Moving the stuff so we can move better

Guest poster Derek experiences transport FOMO: he ponders whether Wellington is missing out on solving traffic woes by failing to consider alternative locations for major infrastructure such as Wellington Airport.   

Back when the Basin flyover was being debated and dismissed I took scant interest. I only occasionally ventured to that side of town, and when I did it was either walking to the Basin Reserve or commuting to the airport at hours when congestion wasn’t an issue. Since then I’ve visited the hospital a few times and travelled to the airport during normal hours, and by bus or car the journey to both has been congested nightmare. A transport solution is needed, of course it is… or is it?

Making the mountain come to Mohammed… a look at moving Wellington Airport

I recall the debate in the late ’90s around whether to move the main hospital in Newtown out to Kenepuru. The logic was compelling: an ageing and increasing population living north of the city, and the opportunity to build a world-class, single-level hospital from scratch. But the move didn’t happen and redevelopment was undertaken to produce the excellent Wellington Regional hospital we have today (and in Porirua, the newer Kenepuru Hospital continues while the old ground are now slated for homes).

What seemed to be missing from planning considerations was traffic congestion, specifically the amount of traffic winding its way around the Basin Reserve to get to the big Wellington Regional Hospital.

While sitting in congestion on my way to the airport recently, I wondered what percentage of traffic using this road was going to either the hospital, or airport. What would happen if this (presumably) substantial volume was removed?

This article outlines a proposal to move Wellington Airport to a site on the hills north of Newlands.

Traffic was part of this consideration but the most compelling argument to me was the huge environmental and financial cost of extending the current airport runway.

Why go ahead with a costly runway extension without seriously considering relocating the airport? The current airport land could provide a wonderful location for parks and housing and there would be no need to build expensive new roads or a tunnel through Mount Vic.

A relocated airport could incorporate a purpose built public transit service into the city. (In one of my more whimsical moments I had visions of gondolas transporting visitors down the hill into the CBD while enjoying expansive views of the harbour.)

Imagine a planeload of happy, adrenalin-filled tourists catching a giant airport-to-city gondola. In Wellington’s future?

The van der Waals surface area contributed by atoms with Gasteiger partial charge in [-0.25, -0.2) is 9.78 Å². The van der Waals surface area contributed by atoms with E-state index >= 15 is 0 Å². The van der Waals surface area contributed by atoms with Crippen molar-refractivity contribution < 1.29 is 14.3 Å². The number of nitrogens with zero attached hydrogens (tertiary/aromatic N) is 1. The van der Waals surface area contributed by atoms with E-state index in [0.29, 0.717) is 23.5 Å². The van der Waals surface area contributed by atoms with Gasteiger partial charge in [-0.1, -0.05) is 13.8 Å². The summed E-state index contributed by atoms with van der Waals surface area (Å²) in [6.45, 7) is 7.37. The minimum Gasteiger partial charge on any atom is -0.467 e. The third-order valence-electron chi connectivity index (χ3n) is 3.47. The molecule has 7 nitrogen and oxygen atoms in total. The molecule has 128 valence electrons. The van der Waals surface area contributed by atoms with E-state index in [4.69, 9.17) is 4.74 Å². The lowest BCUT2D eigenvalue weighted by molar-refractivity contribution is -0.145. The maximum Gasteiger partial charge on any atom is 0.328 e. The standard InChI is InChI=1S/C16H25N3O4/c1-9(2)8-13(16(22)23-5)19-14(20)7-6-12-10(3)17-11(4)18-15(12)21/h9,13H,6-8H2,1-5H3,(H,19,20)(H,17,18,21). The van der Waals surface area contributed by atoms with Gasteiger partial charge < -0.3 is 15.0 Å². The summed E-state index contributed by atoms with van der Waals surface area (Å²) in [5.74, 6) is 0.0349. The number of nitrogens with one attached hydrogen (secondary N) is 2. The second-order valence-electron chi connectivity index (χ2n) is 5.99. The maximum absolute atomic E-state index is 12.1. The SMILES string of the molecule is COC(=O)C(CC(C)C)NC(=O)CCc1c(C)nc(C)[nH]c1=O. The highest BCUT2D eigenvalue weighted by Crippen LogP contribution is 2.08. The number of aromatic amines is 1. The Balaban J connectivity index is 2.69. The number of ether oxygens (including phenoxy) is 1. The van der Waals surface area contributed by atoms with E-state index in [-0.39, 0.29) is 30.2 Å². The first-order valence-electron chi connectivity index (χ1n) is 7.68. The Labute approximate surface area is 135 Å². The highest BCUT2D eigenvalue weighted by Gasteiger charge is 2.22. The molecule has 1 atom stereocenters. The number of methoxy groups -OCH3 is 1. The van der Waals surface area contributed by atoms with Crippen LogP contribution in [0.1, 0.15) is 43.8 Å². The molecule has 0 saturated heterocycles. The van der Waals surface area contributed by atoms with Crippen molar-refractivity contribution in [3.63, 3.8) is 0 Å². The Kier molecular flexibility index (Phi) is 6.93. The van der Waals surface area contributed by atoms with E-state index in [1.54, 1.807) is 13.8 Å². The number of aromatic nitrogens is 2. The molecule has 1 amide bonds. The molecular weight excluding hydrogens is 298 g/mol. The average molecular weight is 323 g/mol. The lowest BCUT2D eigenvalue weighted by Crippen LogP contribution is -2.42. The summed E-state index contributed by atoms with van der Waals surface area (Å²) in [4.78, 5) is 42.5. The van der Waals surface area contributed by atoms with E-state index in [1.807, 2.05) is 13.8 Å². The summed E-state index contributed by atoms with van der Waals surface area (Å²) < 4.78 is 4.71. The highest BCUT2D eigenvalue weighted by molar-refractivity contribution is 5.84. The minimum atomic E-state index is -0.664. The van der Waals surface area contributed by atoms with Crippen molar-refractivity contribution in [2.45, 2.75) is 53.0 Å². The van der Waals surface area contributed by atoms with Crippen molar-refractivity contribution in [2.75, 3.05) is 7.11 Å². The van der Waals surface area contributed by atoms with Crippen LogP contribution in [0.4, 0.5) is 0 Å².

Using technology to ensure we are moving in the right direction

We have a limited resource of land in our beautiful city. Are we making the greatest use of what we’ve got? If we only consider the how (how do we get people to X) without considering the where (the location of X), aren’t we missing opportunities to improve how our city works? [Ed: Talk Wellington would agree]

Developing technology will enhance the planning of our cities. According to this article “NEC can study crowd and traffic movements in order to improve the placement of new roads, cycle lanes and crossings”. This kind of technology could give us the opportunity to look at our features, their form and their functions, and how we ferry ourselves to them, in a much more effective and evidenced-based manner, in order to make our cities more liveable. 


Have you also thought “why don’t we move some stuff?”

What do you think about moving the hospital or another big destination? 

Is all this just wishful thinking until Wellington gets some decent regional planning?


Image credits:

  • Gondola – by artjonak on Tumblr
  • Western hills and Mana from the air – Miles Gray
  • Wellington hospital – John Nicholson – Stuff

3 comments on “Moving the stuff so we can move better”

  • AM says:

    This has always been an interesting proposal, and as part of the runway extension proposal alternatives have been looked at by the Environment Court – incl the Horokiwi site mentioned in the linked article.

    I don’t know the details of this assessment or any peer review, but It did make points, which anecdotally living in johnsonville Id agree with, that a site on the hills would experience significantly more delays and cancellations because of weather. This makes moving much more economic, because of the reliability issue, and risks resulting in displacement of trips (and associated environmental effects and additional travel demand) to Kapiti.

    Personally, I think you’d get less environmental effects and a better economic outcome by building well designed high density housing at Horokiwi, and use it as an opportunity to link the northern suburbs better to high frequency transit. High frequency bus way from railway station to porirua via johnsonville, Newlands and the new suburbs with links to the hutt line at nguranga, jvill line and Kapiti lines.

    • Isabella Cawthorn says:

      Interesting comment! Do you know of there were ever / are any plans to do the high density housing at Horokiwi that you mention? It’s probably most locally famous for the quarry (and wasn’t that where they filmed the castle thing for Lord of the Rings)…

      • AM says:


        Not for the quarry per se, but the Stebbing Valley development that has been mentioned on this blog is at the top of horokiwi, and Grenada to petone link mean that there’s a spatial planning opportunity in the area.

        I’m terms of the quarry itself, that’s some time off – with the recent expansion of the ngauranga quarry indicating that horokiwi had about 20 years of life left (Regional Demand Forecasts for Aggregates in … – Wellington City Council
        PDF › section-32)

Leave a comment

Your email address will not be published. Required fields are marked *